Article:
We took a ride on the flying Elmos. Ian much enjoyed the “riding” Elmos instead. The high flying was not on the favorites list. When we traveled to the waterpark area, Ian was able to do more things. They had several large pools connected that he able to play in. Lots of sprinklers and toys kept it exciting for him. The water was very shallow in some areas and Ian was able to lie down and play.
|Playing in the Waterpark|
He enjoyed a fun show while we were there as well. They have a “taping” of Elmo’s World, all about dancing. We were lucky enough to have a seat in the second row. Elmo was very exuberant and excited. Ian was skeptical of this 7 foot Elmo. The looks on his face were priceless. He had some smiles and was intrigued by the idea. When Elmo came over at the end of the show and reached out to touch the kids hands, Ian most certainly did NOT extend his.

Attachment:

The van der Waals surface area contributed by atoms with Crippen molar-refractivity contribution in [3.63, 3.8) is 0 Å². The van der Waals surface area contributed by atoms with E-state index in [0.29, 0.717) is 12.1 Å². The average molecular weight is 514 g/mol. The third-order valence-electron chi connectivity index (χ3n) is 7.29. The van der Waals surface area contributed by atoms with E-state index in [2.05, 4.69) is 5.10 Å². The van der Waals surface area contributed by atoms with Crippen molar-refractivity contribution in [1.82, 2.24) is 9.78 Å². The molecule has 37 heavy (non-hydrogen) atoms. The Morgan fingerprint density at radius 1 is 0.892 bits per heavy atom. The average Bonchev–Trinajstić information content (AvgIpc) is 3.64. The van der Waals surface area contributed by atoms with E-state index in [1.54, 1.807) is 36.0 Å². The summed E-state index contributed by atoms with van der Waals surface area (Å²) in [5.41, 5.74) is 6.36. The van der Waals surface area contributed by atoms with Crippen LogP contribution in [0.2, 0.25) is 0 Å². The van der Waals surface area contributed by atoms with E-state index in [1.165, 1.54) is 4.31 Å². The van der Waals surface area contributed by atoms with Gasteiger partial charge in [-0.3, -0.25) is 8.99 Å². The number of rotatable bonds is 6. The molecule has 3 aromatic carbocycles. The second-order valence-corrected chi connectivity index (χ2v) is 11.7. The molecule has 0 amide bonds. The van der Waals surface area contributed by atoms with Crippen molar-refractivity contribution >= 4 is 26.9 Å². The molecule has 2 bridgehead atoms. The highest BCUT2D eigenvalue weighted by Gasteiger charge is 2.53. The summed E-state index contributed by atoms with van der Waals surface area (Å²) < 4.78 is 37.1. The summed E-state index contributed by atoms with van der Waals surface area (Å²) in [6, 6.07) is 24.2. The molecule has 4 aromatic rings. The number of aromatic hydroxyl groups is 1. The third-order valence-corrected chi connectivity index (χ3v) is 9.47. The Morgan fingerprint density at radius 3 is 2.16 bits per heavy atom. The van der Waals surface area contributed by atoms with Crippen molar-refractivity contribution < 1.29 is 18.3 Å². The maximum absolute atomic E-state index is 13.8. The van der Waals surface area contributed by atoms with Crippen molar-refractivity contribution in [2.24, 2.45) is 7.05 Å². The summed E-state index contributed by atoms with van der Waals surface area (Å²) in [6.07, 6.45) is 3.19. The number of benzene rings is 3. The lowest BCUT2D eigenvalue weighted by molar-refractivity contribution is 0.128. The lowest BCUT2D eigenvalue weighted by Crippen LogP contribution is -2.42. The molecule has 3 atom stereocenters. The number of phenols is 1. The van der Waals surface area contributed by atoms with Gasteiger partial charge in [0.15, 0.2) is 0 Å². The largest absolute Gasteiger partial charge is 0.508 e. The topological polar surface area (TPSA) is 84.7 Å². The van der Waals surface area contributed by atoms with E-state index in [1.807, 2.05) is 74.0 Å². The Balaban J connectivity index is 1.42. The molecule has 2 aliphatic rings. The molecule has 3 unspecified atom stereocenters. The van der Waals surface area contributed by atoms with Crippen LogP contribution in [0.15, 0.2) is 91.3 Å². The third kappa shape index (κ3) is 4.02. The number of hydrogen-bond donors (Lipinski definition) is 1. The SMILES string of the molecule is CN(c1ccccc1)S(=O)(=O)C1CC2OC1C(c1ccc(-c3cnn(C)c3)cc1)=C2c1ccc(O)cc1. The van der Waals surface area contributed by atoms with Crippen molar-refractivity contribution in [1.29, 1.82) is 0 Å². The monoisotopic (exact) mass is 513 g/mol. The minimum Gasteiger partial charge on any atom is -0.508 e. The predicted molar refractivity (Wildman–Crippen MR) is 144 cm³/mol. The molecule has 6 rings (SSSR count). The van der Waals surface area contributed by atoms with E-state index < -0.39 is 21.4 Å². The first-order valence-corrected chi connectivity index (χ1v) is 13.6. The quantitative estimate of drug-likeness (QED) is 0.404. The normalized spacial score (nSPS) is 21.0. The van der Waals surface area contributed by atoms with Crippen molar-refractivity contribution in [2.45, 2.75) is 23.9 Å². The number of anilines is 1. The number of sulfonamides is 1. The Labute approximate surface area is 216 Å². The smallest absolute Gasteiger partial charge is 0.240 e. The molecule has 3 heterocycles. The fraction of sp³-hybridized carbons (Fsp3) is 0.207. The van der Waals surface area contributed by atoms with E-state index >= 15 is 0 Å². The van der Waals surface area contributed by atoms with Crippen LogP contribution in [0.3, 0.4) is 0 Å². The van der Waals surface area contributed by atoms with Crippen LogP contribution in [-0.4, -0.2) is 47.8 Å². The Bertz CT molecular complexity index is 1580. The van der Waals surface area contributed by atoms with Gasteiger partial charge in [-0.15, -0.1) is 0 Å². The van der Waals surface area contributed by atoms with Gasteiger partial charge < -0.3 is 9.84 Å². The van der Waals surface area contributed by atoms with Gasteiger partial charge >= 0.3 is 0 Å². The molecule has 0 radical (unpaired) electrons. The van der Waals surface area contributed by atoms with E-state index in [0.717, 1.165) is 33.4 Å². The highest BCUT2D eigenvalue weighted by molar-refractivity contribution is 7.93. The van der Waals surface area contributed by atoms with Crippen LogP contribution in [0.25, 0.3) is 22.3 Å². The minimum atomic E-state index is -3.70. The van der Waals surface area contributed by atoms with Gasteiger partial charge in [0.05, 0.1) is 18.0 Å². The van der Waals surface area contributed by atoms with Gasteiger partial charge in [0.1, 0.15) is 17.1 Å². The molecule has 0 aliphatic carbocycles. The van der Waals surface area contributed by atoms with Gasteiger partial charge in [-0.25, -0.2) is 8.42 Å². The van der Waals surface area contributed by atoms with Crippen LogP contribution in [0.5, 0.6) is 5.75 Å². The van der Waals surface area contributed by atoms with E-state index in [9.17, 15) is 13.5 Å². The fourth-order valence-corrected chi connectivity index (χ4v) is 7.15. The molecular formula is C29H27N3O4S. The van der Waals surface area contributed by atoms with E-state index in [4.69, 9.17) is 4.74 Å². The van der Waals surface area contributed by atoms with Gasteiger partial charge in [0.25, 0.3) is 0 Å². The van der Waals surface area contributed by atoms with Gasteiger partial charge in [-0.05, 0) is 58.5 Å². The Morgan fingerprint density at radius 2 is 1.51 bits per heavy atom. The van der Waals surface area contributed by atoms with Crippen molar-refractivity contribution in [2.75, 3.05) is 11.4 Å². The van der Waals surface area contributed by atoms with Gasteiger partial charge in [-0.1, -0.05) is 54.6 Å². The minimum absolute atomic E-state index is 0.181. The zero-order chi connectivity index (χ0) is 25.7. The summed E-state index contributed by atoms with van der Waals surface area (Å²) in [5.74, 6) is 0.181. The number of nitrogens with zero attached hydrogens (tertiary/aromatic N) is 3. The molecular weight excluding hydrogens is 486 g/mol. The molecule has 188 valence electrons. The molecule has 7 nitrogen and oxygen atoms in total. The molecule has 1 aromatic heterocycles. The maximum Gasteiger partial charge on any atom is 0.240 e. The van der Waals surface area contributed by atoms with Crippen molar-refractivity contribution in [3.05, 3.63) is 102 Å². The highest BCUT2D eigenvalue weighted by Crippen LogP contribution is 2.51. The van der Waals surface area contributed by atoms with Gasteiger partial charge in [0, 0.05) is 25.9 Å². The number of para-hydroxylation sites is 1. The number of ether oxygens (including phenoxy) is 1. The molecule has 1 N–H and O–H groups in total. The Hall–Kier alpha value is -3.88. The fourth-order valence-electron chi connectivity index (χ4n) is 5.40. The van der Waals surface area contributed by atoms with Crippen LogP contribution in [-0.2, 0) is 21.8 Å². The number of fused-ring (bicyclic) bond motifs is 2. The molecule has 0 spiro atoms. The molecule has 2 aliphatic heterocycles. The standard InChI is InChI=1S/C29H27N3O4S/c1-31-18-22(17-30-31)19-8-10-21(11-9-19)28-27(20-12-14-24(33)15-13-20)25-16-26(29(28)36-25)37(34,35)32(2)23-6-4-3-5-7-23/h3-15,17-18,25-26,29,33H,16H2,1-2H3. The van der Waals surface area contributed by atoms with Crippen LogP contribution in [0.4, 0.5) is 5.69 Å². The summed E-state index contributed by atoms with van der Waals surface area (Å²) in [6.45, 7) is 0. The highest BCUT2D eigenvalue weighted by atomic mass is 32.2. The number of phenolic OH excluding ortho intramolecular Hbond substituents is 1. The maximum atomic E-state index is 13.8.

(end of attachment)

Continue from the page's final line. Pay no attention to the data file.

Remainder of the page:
The characters were fun and excited, but not walking around like the do in Disney parks. I was hoping they would be wandering around and interacting with the kids. Ian was able to hang out with Big Bird and Elmo for a photo.
The park does have a cool parade twice a day. At 3pm, shortly after we arrived at the park and then again at 8:30pm. The night show is a light show. We were fortunate enough to be able to watch both parades. Ian did like the parades.
|Bert and Ernie in the daytime Sesame parade|
|Enjoying the night time lights Sesame parade|
Although the trip was far, we did have fun. I think it will be something Ian will enjoy a little more in the future.
******Hopefully, Ian will turn another corner soon and begin learning to enjoy food again. The retching is getting really old and there is definitely nothing that would be missed. Ian’s second birthday is next Sunday. We are hoping for a wonderful day of family and celebration....... and hopefully Ian eating a small bite of cake.